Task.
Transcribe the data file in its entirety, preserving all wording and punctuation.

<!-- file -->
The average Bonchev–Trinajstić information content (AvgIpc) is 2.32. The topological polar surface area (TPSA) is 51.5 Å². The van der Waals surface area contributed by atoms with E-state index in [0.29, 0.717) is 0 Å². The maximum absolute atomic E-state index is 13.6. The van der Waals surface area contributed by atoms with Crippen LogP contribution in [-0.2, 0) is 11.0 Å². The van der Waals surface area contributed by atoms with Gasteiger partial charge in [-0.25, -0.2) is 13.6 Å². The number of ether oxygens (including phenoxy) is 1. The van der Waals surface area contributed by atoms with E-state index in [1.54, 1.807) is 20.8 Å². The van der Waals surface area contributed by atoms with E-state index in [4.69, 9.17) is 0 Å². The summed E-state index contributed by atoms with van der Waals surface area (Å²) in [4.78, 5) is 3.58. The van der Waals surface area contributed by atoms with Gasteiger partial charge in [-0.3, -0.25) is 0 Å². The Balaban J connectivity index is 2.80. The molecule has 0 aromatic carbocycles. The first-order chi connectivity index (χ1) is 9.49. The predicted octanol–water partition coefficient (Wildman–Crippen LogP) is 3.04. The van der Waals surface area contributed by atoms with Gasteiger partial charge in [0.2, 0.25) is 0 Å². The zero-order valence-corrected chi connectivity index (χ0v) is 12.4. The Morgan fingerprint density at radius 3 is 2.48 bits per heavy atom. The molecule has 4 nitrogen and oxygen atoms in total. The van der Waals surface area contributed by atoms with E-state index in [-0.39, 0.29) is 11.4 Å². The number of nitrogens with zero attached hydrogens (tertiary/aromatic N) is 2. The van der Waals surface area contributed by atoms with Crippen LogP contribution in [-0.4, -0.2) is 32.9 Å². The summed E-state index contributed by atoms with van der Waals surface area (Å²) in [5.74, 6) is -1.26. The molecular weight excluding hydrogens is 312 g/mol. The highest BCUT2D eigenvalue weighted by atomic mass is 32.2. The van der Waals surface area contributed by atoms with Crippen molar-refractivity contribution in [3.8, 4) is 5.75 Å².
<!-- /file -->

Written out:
The average Bonchev–Trinajstić information content (AvgIpc) is 2.32. The topological polar surface area (TPSA) is 51.5 Å². The van der Waals surface area contributed by atoms with E-state index in [0.29, 0.717) is 0 Å². The maximum absolute atomic E-state index is 13.6. The van der Waals surface area contributed by atoms with Crippen LogP contribution in [-0.2, 0) is 11.0 Å². The van der Waals surface area contributed by atoms with Gasteiger partial charge in [-0.25, -0.2) is 13.6 Å². The number of ether oxygens (including phenoxy) is 1. The van der Waals surface area contributed by atoms with E-state index in [1.54, 1.807) is 20.8 Å². The van der Waals surface area contributed by atoms with E-state index in [4.69, 9.17) is 0 Å². The summed E-state index contributed by atoms with van der Waals surface area (Å²) in [4.78, 5) is 3.58. The van der Waals surface area contributed by atoms with Gasteiger partial charge in [-0.3, -0.25) is 0 Å². The Balaban J connectivity index is 2.80. The molecule has 0 aromatic carbocycles. The first-order chi connectivity index (χ1) is 9.49. The predicted octanol–water partition coefficient (Wildman–Crippen LogP) is 3.04. The van der Waals surface area contributed by atoms with Gasteiger partial charge in [0.2, 0.25) is 0 Å². The zero-order valence-corrected chi connectivity index (χ0v) is 12.4. The Morgan fingerprint density at radius 3 is 2.48 bits per heavy atom. The molecule has 4 nitrogen and oxygen atoms in total. The van der Waals surface area contributed by atoms with E-state index in [-0.39, 0.29) is 11.4 Å². The number of nitrogens with zero attached hydrogens (tertiary/aromatic N) is 2. The van der Waals surface area contributed by atoms with Crippen LogP contribution in [-0.4, -0.2) is 32.9 Å². The summed E-state index contributed by atoms with van der Waals surface area (Å²) in [5.74, 6) is -1.26. The molecular weight excluding hydrogens is 312 g/mol. The highest BCUT2D eigenvalue weighted by atomic mass is 32.2. The van der Waals surface area contributed by atoms with Crippen molar-refractivity contribution in [3.8, 4) is 5.75 Å².